Legally, the Federation cannot have jurisdiction over an inhabited planet that is not a member world of the Federation.
Straight out question, why not?
If the population were to be indigenous to the world this would certainly make a difference. But if the population were immigrants from elsewhere, that wouldn't automatically prevent the Federation from "claiming" a planet as being within their space.
Both the Federation and the Klingons "claimed" Sherman's Planet ('Tribbles), it wasn't simplistically a matter of who got there first. The Federation and the Cardassian Union fought for years over a piece of territory that they both "claimed," final agreeing to divide it up. In one case, the territory being colonized was already in dispute prior to the Human colonists traveling to the colony planet.
In the case of the ring planet, the established fact that the planet had a small number of refugee/residents already there doesn't preclude the Federation from viewing the planet as being within their space, and a part of Federation territory. The Baku mere presence on the surface did confer upon them ownership and sovereignty of the planet.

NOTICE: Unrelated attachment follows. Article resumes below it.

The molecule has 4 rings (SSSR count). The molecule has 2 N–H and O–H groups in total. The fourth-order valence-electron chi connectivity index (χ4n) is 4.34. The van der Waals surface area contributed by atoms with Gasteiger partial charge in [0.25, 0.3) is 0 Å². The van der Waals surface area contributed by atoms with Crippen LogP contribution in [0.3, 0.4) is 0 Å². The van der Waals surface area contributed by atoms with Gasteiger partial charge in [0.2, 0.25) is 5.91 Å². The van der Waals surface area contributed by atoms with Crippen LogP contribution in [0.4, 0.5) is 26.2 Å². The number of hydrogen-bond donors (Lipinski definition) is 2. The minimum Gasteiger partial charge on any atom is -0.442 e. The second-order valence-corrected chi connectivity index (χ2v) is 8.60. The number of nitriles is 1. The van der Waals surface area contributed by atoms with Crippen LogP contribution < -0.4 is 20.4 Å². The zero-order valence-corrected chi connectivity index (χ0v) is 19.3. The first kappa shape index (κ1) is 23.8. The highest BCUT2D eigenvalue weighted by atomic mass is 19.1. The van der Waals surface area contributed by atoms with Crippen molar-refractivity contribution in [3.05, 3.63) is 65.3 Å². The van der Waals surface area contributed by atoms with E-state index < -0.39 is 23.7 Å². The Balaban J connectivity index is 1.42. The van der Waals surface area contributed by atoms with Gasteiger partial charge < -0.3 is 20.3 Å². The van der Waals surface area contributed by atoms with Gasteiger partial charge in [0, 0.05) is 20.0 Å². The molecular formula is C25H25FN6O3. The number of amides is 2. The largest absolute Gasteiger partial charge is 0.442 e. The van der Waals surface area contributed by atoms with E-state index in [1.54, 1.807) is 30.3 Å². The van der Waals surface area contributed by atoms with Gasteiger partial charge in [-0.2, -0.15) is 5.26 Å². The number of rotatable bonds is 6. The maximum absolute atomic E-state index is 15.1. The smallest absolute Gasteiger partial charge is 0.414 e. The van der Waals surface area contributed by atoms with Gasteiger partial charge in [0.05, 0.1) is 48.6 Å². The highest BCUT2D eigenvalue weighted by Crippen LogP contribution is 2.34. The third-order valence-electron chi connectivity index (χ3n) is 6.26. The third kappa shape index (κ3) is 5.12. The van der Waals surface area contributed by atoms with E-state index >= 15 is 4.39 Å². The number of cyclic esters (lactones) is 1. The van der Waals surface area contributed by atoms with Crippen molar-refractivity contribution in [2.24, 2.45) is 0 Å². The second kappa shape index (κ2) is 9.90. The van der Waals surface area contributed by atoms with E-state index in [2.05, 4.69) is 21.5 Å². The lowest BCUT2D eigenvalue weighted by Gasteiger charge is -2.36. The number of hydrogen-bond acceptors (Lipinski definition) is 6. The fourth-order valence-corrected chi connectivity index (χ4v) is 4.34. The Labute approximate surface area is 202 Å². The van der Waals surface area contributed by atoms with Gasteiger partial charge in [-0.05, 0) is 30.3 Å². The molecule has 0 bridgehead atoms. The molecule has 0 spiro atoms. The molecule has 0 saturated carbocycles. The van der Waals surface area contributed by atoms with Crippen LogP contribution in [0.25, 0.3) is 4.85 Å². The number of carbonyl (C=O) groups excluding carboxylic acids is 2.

It made no difference if they (simplistically) "got there first."
The very existence of the Prime Directive is an indication of how seriously the Federation is supposed to take the idea of every people's right to their own sovereignty, regardless of how technologically developed they are.
The Federation Council's decision to order the removal of the Baku would indicate that the Council didn't view the Baku as possessing sovereignty over the planet.
Another problem here is the fact that the Federation doesn't even know up front that the Baku aren't native ...
I believe only Picard (and his crew) were initially under the impression that the Baku were e natives, and that didn't
last long. Dougherty was fully aware that the Baku were not indigenous to the ring planet, meaning the Federation Council (from whom Dougherty received his orders) was also fully aware.